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Plant Intelligence Offers New Visibility

Plant managers are gaining greater efficiencies through intelligence tools that offer an accurate, real-time view into plant operations

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At the Autrans plant in Ingersoll, Ontario, Canada, plant operators were having difficulty creating a product buffer between the plant and its customers. The company manufactures powertrains for General Motors Corp. The automaker needs to know the powertrains will be delivered on time, so Autrans had to create a significant buffer of product to make sure unexpected plant downtime doesn’t interrupt order deliveries.

“We created our buffer manually, but now we’ve started automating it. We use real-time data that allows us to get an accurate look at where we have bottlenecks on the line,” says Jeff MacVicar, process engineering manager at Autrans Corp. “Now we can correct an issue at 9 o’clock in the morning when it comes up and send a flag to the production people.”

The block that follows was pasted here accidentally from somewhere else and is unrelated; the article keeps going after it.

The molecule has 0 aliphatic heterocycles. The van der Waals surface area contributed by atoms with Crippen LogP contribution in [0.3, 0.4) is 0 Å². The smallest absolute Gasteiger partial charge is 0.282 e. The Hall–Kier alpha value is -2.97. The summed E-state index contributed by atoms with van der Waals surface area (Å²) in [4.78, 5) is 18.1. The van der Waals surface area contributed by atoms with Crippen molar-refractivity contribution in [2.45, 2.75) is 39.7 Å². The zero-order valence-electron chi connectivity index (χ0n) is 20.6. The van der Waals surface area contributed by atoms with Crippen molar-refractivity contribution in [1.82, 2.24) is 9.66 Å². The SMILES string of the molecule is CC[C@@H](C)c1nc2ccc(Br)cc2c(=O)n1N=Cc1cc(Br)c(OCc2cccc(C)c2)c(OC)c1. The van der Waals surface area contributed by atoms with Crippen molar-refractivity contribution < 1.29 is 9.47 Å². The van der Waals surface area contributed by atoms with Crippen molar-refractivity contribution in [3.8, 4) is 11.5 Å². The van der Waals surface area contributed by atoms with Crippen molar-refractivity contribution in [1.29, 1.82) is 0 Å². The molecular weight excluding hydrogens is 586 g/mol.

In the past, plant managers didn’t learn about a 9 a.m. problem until they received plant reports at the end of the day. The plant intelligence system from I/Gear, a Louisville, Ky., software developer, gives operators reports on bottlenecks and downtime problems as they occur. “That gives us the opportunity to fix it now rather than waiting until the end of the day,” says MacVicar. “Now we can see what’s going on constantly and prevent further production stops.”

Autrans uses I/Gear to get data directly from the programmable logic controllers (PLCs) controlling the line. “The system collects the data from the line and sends all the information from the PLCs to the data collection system,” explains Mark Waters, maintenance and electrical engineering manager at Autrans. “From there, we build our reports. At each station, we have a certain process we have to complete and a certain cycle time to meet. If we go over cycle time, the I/Gear system tells the PLCs what is finished and sends it to the data collection system.”